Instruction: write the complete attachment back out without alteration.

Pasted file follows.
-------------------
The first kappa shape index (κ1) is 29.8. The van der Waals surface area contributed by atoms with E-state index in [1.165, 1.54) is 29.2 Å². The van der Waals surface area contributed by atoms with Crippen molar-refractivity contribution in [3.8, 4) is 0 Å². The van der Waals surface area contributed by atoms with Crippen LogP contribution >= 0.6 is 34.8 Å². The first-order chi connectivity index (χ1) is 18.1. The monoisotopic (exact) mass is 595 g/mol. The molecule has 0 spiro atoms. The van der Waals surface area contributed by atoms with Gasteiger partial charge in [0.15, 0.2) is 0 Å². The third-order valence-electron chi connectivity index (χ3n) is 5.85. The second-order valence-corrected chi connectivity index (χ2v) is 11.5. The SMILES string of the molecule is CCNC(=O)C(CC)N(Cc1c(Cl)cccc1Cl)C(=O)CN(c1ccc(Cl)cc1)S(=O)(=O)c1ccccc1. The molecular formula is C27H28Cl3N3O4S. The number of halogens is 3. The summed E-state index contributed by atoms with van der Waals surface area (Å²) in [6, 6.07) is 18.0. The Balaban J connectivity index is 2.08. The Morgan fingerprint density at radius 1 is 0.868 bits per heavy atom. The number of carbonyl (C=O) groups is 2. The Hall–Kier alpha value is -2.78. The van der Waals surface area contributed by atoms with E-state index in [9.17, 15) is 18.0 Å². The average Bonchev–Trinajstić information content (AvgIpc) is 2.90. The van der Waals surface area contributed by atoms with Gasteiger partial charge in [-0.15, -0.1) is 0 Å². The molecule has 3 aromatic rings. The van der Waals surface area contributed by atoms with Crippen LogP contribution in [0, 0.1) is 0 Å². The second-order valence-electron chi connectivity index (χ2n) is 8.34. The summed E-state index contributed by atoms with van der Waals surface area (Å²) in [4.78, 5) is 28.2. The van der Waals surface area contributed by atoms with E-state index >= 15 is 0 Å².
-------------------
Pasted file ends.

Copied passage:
The first kappa shape index (κ1) is 29.8. The van der Waals surface area contributed by atoms with E-state index in [1.165, 1.54) is 29.2 Å². The van der Waals surface area contributed by atoms with Crippen molar-refractivity contribution in [3.8, 4) is 0 Å². The van der Waals surface area contributed by atoms with Crippen LogP contribution >= 0.6 is 34.8 Å². The first-order chi connectivity index (χ1) is 18.1. The monoisotopic (exact) mass is 595 g/mol. The molecule has 0 spiro atoms. The van der Waals surface area contributed by atoms with Gasteiger partial charge in [0.15, 0.2) is 0 Å². The third-order valence-electron chi connectivity index (χ3n) is 5.85. The second-order valence-corrected chi connectivity index (χ2v) is 11.5. The SMILES string of the molecule is CCNC(=O)C(CC)N(Cc1c(Cl)cccc1Cl)C(=O)CN(c1ccc(Cl)cc1)S(=O)(=O)c1ccccc1. The molecular formula is C27H28Cl3N3O4S. The number of halogens is 3. The summed E-state index contributed by atoms with van der Waals surface area (Å²) in [6, 6.07) is 18.0. The Balaban J connectivity index is 2.08. The Morgan fingerprint density at radius 1 is 0.868 bits per heavy atom. The number of carbonyl (C=O) groups is 2. The Hall–Kier alpha value is -2.78. The van der Waals surface area contributed by atoms with E-state index in [9.17, 15) is 18.0 Å². The average Bonchev–Trinajstić information content (AvgIpc) is 2.90. The van der Waals surface area contributed by atoms with Gasteiger partial charge in [-0.15, -0.1) is 0 Å². The molecule has 3 aromatic rings. The van der Waals surface area contributed by atoms with Crippen LogP contribution in [0, 0.1) is 0 Å². The second-order valence-electron chi connectivity index (χ2n) is 8.34. The summed E-state index contributed by atoms with van der Waals surface area (Å²) in [4.78, 5) is 28.2. The van der Waals surface area contributed by atoms with E-state index >= 15 is 0 Å².